JLA is a lifelong favorite title of mine, discovered when it was still being drawn by Mike Sekowsky. The annual Earth-One/Earth-Two crossovers with the Golden Age JSA characters (initiated by editor Julie Schwartz and writer Gardner Fox beginning in 1963’s JLA #21–22) became probably the most eagerly awaited event of the DC Comics year.
I’d originally intended to write about the Earth-One/Earth-Two JLA/JSA stories in a column about my 13 favorite DC Golden Age/Silver Age crossover stories (a not-too-subtle promotional nod toward my recently published Justice Society of America novel, JSA: Ragnarok, published by Crazy 8 Press — now available in paperback or eBook on Amazon — but stuff got in my way.
So, in order to have something ready to celebrate Dick Dillin’s birthday, I’m starting in the middle with his run; I’ll work my way back to those earlier stories next time (and probably remind you again about JSA: Ragnarok).
But for now, I give you Dick Dillin, one of comics’ hardest working artists — in chronological order:
1. Justice League of America #64-65 (August-September 1968). As noted above, Dillin’s debut issue was Part 1 of the 1968 JLA/JSA crossover event, “The Stormy Return of the Red Tornado” and “T.O. Morrow Kills the Justice League — Today!” Talk about being thrown into the deep end: This Gardner Fox script featured 30 or so distinctively costumed characters over two different worlds and introduced a new, Silver Age superhero iteration of a comedic Golden Age “mystery (wo)man,” Red Tornado.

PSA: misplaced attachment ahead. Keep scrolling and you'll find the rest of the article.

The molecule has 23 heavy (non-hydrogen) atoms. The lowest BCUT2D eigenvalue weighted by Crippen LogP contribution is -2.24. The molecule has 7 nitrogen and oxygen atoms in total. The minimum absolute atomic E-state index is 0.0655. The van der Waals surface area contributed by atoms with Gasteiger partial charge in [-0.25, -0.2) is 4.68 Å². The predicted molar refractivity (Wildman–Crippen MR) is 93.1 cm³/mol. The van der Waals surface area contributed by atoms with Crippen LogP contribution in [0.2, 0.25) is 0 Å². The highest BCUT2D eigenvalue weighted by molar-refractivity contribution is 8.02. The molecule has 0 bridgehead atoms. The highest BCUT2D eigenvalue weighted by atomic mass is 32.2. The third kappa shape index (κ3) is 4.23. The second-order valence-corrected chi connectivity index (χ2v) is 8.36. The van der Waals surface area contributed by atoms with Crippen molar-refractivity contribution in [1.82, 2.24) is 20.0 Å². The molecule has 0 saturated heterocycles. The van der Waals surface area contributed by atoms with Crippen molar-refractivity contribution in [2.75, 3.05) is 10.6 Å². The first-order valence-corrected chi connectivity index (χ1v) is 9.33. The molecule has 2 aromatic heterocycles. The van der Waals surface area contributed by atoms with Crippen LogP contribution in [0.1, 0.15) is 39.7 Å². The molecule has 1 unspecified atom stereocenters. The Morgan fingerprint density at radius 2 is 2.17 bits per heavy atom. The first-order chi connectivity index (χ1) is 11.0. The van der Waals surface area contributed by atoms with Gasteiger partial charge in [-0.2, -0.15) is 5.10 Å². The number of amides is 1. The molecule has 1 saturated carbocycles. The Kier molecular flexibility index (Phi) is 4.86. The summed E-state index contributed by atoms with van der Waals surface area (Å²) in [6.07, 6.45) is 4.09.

Dillin was inked here by Sid Greene, likely the first inker other than Blackhawk compatriot Chuck Cuidera to touch his interior pencils in over 15 years. And, just to add an ironic (>gasp! choke!<) little twist, Dillin’s first cover for his first issue of JLA (inked by Jack Abel) doesn’t feature a single member of the JLA itself, except for a couple of pasted-on stock headshots of Batman and Superman around the logo.
2. Justice League of America #73-74 (August–September 1969). Another year, another multi-hero crossover, and much like the previous year’s introduction of the new Red Tornado, one with consequences. Longtime JLA (and once upon a time Golden Age JSA) writer Gardner Fox was gone, replaced by the rising star of the new generation of writers, Denny O’Neil. On Earth-Two, a cosmic menace threatens to destroy everything before Red Tornado can escape to Earth-One and bring the JLA back to help.